In recent years there have been movements to eat local and to buy local, but what about dancing local? Or supporting local dance artists, that is.
Durham native Kristin Taylor formed the KT Collective with seven local dancers in December 2011 and has been deep in the creative process since then. The company’s first concert will be July 13th and 14th, marking Taylor’s first time presenting a full evening of her own work. And boy, is she looking forward to it.
“This concert showcases the variety of ways that I move in a single show. I’m excited about that,” Taylor said. “It’s all my work, but each piece is different.”
Taylor explained that her work is influenced by a multitude of things, and that consequently, none of her choreography is meant to represent a single idea.
“[My work is] a combination of things – the music, the original idea of a piece, my overall mood that day,” Taylor said. “Naturally I’m a high-energy mover, jumper, turner and traveler. I’m also big on movement transitions…on how the sequences flow or don’t. My work is the product of all of these variables.”
The KT Collective’s upcoming concert is composed of four dances – “Woven”, a duet, “Sudden Sass,” a jazzy sextet, “Not Myself,” a work commissioned by the NC Museum of Art in 2011, and a solo by Taylor titled “The Lost”. Taylor will also show a dance film by Juel Lane.
Danced by Diego Carrasco Schoch and Brittany Clark, “Woven” explores the experience of starting a life with another person. At press time, Taylor was still unsure as to whether or not this piece will have music.
“Ian Meeks is currently working on duet music, but I’m not sure if I’m going to use it,” Taylor said. “The duet has been choreographed in silence, so I [have grown attached to hearing] breath when I watch it.”
Music plays an important role in “Sudden Sass,” a work inspired by a song from the movie Errand Boy. In the movie, the song “I’m the Boss,” plays while Jerry Lewis sits at a desk pretending to be all of the people who boss him around. See the scene in the video below.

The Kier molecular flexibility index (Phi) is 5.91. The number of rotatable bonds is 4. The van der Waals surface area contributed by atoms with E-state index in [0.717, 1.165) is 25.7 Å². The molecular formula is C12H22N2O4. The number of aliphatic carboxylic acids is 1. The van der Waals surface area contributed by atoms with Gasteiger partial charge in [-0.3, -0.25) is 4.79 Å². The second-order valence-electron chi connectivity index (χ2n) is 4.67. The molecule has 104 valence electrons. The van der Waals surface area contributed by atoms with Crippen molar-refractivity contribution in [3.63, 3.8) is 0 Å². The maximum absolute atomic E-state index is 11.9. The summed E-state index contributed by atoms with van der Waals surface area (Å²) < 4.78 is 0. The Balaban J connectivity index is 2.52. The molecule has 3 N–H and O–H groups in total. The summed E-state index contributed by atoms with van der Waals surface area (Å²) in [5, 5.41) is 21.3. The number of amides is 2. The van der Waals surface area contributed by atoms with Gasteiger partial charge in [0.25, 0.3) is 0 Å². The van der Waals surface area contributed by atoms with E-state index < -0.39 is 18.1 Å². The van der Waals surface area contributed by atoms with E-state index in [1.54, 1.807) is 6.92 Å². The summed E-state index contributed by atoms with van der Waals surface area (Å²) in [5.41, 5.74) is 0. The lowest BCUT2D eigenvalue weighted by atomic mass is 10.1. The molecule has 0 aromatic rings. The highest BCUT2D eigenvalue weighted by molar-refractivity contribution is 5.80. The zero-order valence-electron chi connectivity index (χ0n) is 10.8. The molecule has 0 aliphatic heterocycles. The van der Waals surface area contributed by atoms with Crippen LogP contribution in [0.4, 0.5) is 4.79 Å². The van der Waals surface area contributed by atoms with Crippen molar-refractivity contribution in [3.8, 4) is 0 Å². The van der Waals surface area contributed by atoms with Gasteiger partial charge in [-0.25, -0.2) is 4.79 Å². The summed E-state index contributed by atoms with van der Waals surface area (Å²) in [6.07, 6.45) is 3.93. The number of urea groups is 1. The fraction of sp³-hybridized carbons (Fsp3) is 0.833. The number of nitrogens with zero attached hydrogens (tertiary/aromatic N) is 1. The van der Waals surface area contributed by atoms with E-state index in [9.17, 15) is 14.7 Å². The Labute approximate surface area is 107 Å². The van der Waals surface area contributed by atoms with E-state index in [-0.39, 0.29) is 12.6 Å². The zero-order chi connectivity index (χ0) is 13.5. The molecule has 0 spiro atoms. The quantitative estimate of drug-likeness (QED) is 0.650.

“The scene and the section I choreographed have nothing in common,” Taylor explained, “except for sass.”
“Sudden Sass” takes place in a lounge in the late ‘50s to early ‘60s; the dancers perform as different characters that visit or work there.
“[‘Sudden Sass’] is fun to perform, especially with our cast,” said KT Collective dancer Lindsay Leonard. (Leonard is shown right, in rehearsal with Taylor; photo credit Omar Raja.)
Taylor described the movement in “Sudden Sass” as being quirky, energetic and playful, and agreed with Leonard that the dancers’ personalities fit into the piece well.
“It is interesting to see dancers change [their natural behaviors] to work on a character,” Taylor said. “It makes the piece more than just a dance.”
“Not Myself” is also more than just a dance; originally performed in July 2011, this work was commissioned by the NC Museum of Art and is based two pieces of artwork that the museum highlighted as a part of its 30 Americans exhibit. (See artwork below, “Appear, Appease, Applaud (Also, Perhaps, Maybe)” by Xaviera Simmons, and left, “Untitled” by Purvis Young.) Set to original music by Dave Parent and a poem by Dominique Reed, “Not Myself” explores the idea of feeling like a puppet under constant manipulation.
“[‘Not Myself’] is about 15 minutes long and is made up of a series of duets, trios and solos,” Leonard explained. “This one isn’t as jazzy – it has a bit of an African dance influence and a hip-hop influence as well.”
Though the entire concert is Taylor’s work, she will interrupt the live performances to show “Just Another Day,” a dance film in which she performs. Choreographer Juel Lane created the film in 2010 for a show at University of North Carolina-Greensboro that showcased male choreographers, and used a few dancers from the University of North Carolina School of the Arts, Taylor explained.
“It is very exciting [to show the film],” Taylor said. “It’s a very unexpected piece, but I think it ties in to the concert as a whole.”
And now the audience will see Taylor perform live as well, thanks to a little family pressure.
“I decided today that I am going to dance in the show,” Taylor said in mid-June. “My mom said a lot of people want to see me dance, so I said I would do it.”
Taylor noted that she could not have gotten through the concert planning without support from her family, friends and colleagues.
“I have so much support from people who have known me for a while who are excited that I’m able to support my work…and from those who have just met me since I returned to Durham,” Taylor said. “This is a good step.”
Leonard echoed Taylor’s enthusiasm about the supportive local dance community.
“I’m enthusiastic about the development of a lot of new work by emerging choreographers in this area,” Leonard said. “I think that it is an exciting time to be [in the Triangle].
Get involved in the growing local dance scene! Come to see the KT Collective performances July 13th and 14th at 7:30 PM at the Barriskill Dance Theatre. General admission is $10; purchase online tickets at www.dancektc.eventbrite.com. Tickets also sold at the door. For more information, contact Kristin Taylor at firstname.lastname@example.org or visit the KT Collective website www.kristintaylor.webs.com.